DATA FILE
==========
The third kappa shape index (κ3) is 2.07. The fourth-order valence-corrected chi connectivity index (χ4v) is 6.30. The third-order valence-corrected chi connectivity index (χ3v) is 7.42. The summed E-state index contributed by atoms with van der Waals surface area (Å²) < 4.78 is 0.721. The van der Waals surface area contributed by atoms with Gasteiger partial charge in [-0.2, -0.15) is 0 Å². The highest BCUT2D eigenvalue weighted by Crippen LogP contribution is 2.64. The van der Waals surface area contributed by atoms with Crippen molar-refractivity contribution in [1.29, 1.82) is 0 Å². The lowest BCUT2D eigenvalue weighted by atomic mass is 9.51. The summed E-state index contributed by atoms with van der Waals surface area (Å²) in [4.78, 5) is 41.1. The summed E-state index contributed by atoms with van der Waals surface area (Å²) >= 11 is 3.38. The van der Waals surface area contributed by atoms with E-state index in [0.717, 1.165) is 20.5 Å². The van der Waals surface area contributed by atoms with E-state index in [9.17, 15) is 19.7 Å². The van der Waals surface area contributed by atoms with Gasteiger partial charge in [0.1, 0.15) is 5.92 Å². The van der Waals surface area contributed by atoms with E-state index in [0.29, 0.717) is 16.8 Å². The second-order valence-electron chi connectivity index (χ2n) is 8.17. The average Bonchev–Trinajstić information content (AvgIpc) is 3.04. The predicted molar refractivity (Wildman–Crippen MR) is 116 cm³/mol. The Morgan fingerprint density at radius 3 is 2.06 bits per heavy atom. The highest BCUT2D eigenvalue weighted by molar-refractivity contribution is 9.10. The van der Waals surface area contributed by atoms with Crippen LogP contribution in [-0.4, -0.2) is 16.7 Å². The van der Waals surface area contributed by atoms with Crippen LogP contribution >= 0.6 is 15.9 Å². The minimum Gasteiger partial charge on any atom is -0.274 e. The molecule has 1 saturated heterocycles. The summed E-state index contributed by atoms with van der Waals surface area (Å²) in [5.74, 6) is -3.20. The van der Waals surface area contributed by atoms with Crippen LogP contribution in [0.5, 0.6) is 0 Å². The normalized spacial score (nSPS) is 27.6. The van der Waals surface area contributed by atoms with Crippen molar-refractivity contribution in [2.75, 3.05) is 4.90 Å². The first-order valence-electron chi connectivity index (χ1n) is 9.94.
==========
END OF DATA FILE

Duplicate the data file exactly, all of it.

The third kappa shape index (κ3) is 2.07. The fourth-order valence-corrected chi connectivity index (χ4v) is 6.30. The third-order valence-corrected chi connectivity index (χ3v) is 7.42. The summed E-state index contributed by atoms with van der Waals surface area (Å²) < 4.78 is 0.721. The van der Waals surface area contributed by atoms with Gasteiger partial charge in [-0.2, -0.15) is 0 Å². The highest BCUT2D eigenvalue weighted by Crippen LogP contribution is 2.64. The van der Waals surface area contributed by atoms with Crippen molar-refractivity contribution in [1.29, 1.82) is 0 Å². The lowest BCUT2D eigenvalue weighted by atomic mass is 9.51. The summed E-state index contributed by atoms with van der Waals surface area (Å²) in [4.78, 5) is 41.1. The summed E-state index contributed by atoms with van der Waals surface area (Å²) >= 11 is 3.38. The van der Waals surface area contributed by atoms with E-state index in [0.717, 1.165) is 20.5 Å². The van der Waals surface area contributed by atoms with E-state index in [9.17, 15) is 19.7 Å². The van der Waals surface area contributed by atoms with Gasteiger partial charge in [0.1, 0.15) is 5.92 Å². The van der Waals surface area contributed by atoms with E-state index in [0.29, 0.717) is 16.8 Å². The second-order valence-electron chi connectivity index (χ2n) is 8.17. The average Bonchev–Trinajstić information content (AvgIpc) is 3.04. The predicted molar refractivity (Wildman–Crippen MR) is 116 cm³/mol. The Morgan fingerprint density at radius 3 is 2.06 bits per heavy atom. The highest BCUT2D eigenvalue weighted by molar-refractivity contribution is 9.10. The van der Waals surface area contributed by atoms with Crippen LogP contribution in [-0.4, -0.2) is 16.7 Å². The van der Waals surface area contributed by atoms with Crippen LogP contribution >= 0.6 is 15.9 Å². The minimum Gasteiger partial charge on any atom is -0.274 e. The molecule has 1 saturated heterocycles. The summed E-state index contributed by atoms with van der Waals surface area (Å²) in [5.74, 6) is -3.20. The van der Waals surface area contributed by atoms with Crippen LogP contribution in [0.5, 0.6) is 0 Å². The normalized spacial score (nSPS) is 27.6. The van der Waals surface area contributed by atoms with Crippen molar-refractivity contribution in [2.75, 3.05) is 4.90 Å². The first-order valence-electron chi connectivity index (χ1n) is 9.94.